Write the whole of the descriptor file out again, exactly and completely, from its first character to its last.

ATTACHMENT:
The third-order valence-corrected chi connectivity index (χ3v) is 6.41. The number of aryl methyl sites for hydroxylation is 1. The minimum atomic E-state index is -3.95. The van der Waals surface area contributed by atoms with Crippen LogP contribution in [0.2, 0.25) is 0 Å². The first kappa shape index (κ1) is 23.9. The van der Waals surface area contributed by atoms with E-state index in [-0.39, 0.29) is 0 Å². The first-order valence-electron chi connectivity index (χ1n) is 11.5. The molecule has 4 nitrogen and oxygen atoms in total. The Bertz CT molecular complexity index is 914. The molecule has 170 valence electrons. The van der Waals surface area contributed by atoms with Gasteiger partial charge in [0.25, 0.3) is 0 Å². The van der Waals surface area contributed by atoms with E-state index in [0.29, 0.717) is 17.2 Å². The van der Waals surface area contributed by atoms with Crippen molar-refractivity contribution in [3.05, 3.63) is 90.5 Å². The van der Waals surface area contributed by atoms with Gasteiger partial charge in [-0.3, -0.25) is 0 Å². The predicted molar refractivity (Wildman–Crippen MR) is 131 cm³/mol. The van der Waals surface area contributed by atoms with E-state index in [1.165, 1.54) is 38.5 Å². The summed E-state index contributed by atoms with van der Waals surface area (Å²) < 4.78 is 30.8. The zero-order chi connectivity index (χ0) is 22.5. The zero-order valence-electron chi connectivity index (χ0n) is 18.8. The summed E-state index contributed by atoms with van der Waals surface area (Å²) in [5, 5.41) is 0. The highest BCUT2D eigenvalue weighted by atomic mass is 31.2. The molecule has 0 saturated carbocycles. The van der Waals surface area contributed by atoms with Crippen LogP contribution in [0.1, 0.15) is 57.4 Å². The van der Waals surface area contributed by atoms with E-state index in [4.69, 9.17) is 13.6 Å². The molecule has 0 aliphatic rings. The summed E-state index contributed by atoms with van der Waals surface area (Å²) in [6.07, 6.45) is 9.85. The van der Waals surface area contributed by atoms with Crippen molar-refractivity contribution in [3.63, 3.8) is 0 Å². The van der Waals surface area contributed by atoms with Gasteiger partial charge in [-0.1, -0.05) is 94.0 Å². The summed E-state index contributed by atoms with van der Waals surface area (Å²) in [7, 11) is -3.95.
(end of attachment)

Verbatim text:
The third-order valence-corrected chi connectivity index (χ3v) is 6.41. The number of aryl methyl sites for hydroxylation is 1. The minimum atomic E-state index is -3.95. The van der Waals surface area contributed by atoms with Crippen LogP contribution in [0.2, 0.25) is 0 Å². The first kappa shape index (κ1) is 23.9. The van der Waals surface area contributed by atoms with E-state index in [-0.39, 0.29) is 0 Å². The first-order valence-electron chi connectivity index (χ1n) is 11.5. The molecule has 4 nitrogen and oxygen atoms in total. The Bertz CT molecular complexity index is 914. The molecule has 170 valence electrons. The van der Waals surface area contributed by atoms with Gasteiger partial charge in [0.25, 0.3) is 0 Å². The van der Waals surface area contributed by atoms with E-state index in [0.29, 0.717) is 17.2 Å². The van der Waals surface area contributed by atoms with Crippen molar-refractivity contribution in [3.05, 3.63) is 90.5 Å². The van der Waals surface area contributed by atoms with Gasteiger partial charge in [-0.3, -0.25) is 0 Å². The predicted molar refractivity (Wildman–Crippen MR) is 131 cm³/mol. The van der Waals surface area contributed by atoms with E-state index in [1.165, 1.54) is 38.5 Å². The summed E-state index contributed by atoms with van der Waals surface area (Å²) < 4.78 is 30.8. The zero-order chi connectivity index (χ0) is 22.5. The zero-order valence-electron chi connectivity index (χ0n) is 18.8. The summed E-state index contributed by atoms with van der Waals surface area (Å²) in [5, 5.41) is 0. The highest BCUT2D eigenvalue weighted by atomic mass is 31.2. The molecule has 0 saturated carbocycles. The van der Waals surface area contributed by atoms with Crippen LogP contribution in [0.1, 0.15) is 57.4 Å². The van der Waals surface area contributed by atoms with E-state index in [4.69, 9.17) is 13.6 Å². The molecule has 0 aliphatic rings. The summed E-state index contributed by atoms with van der Waals surface area (Å²) in [6.07, 6.45) is 9.85. The van der Waals surface area contributed by atoms with Crippen molar-refractivity contribution in [3.63, 3.8) is 0 Å². The van der Waals surface area contributed by atoms with Gasteiger partial charge in [-0.1, -0.05) is 94.0 Å². The summed E-state index contributed by atoms with van der Waals surface area (Å²) in [7, 11) is -3.95.